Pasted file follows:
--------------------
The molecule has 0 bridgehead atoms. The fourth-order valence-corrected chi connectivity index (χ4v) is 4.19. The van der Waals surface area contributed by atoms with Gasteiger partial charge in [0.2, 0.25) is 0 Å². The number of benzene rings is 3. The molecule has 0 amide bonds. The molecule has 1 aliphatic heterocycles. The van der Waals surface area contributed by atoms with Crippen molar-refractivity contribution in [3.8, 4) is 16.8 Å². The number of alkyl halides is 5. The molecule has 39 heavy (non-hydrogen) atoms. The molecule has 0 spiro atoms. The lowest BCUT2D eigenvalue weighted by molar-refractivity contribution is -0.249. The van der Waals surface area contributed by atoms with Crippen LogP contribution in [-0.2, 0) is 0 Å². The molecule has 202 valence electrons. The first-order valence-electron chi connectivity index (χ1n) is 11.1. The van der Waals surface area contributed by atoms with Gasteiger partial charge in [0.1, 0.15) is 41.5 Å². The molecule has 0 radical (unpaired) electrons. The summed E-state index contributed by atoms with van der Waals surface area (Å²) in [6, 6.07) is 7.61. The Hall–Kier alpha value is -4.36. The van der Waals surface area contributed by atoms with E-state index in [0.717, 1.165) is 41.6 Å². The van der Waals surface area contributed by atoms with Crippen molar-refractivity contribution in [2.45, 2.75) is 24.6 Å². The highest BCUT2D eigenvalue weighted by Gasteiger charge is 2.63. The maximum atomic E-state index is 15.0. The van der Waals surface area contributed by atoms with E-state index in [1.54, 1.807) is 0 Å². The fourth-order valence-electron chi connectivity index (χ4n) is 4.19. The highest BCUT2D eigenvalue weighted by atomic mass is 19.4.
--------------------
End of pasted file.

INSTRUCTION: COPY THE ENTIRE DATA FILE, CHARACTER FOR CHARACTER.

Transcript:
The molecule has 0 bridgehead atoms. The fourth-order valence-corrected chi connectivity index (χ4v) is 4.19. The van der Waals surface area contributed by atoms with Gasteiger partial charge in [0.2, 0.25) is 0 Å². The number of benzene rings is 3. The molecule has 0 amide bonds. The molecule has 1 aliphatic heterocycles. The van der Waals surface area contributed by atoms with Crippen molar-refractivity contribution in [3.8, 4) is 16.8 Å². The number of alkyl halides is 5. The molecule has 39 heavy (non-hydrogen) atoms. The molecule has 0 spiro atoms. The lowest BCUT2D eigenvalue weighted by molar-refractivity contribution is -0.249. The van der Waals surface area contributed by atoms with Crippen LogP contribution in [-0.2, 0) is 0 Å². The molecule has 202 valence electrons. The first-order valence-electron chi connectivity index (χ1n) is 11.1. The van der Waals surface area contributed by atoms with Gasteiger partial charge in [0.1, 0.15) is 41.5 Å². The molecule has 0 radical (unpaired) electrons. The summed E-state index contributed by atoms with van der Waals surface area (Å²) in [6, 6.07) is 7.61. The Hall–Kier alpha value is -4.36. The van der Waals surface area contributed by atoms with E-state index in [0.717, 1.165) is 41.6 Å². The van der Waals surface area contributed by atoms with Crippen molar-refractivity contribution in [2.45, 2.75) is 24.6 Å². The highest BCUT2D eigenvalue weighted by Gasteiger charge is 2.63. The maximum atomic E-state index is 15.0. The van der Waals surface area contributed by atoms with E-state index in [1.54, 1.807) is 0 Å². The fourth-order valence-electron chi connectivity index (χ4n) is 4.19. The highest BCUT2D eigenvalue weighted by atomic mass is 19.4.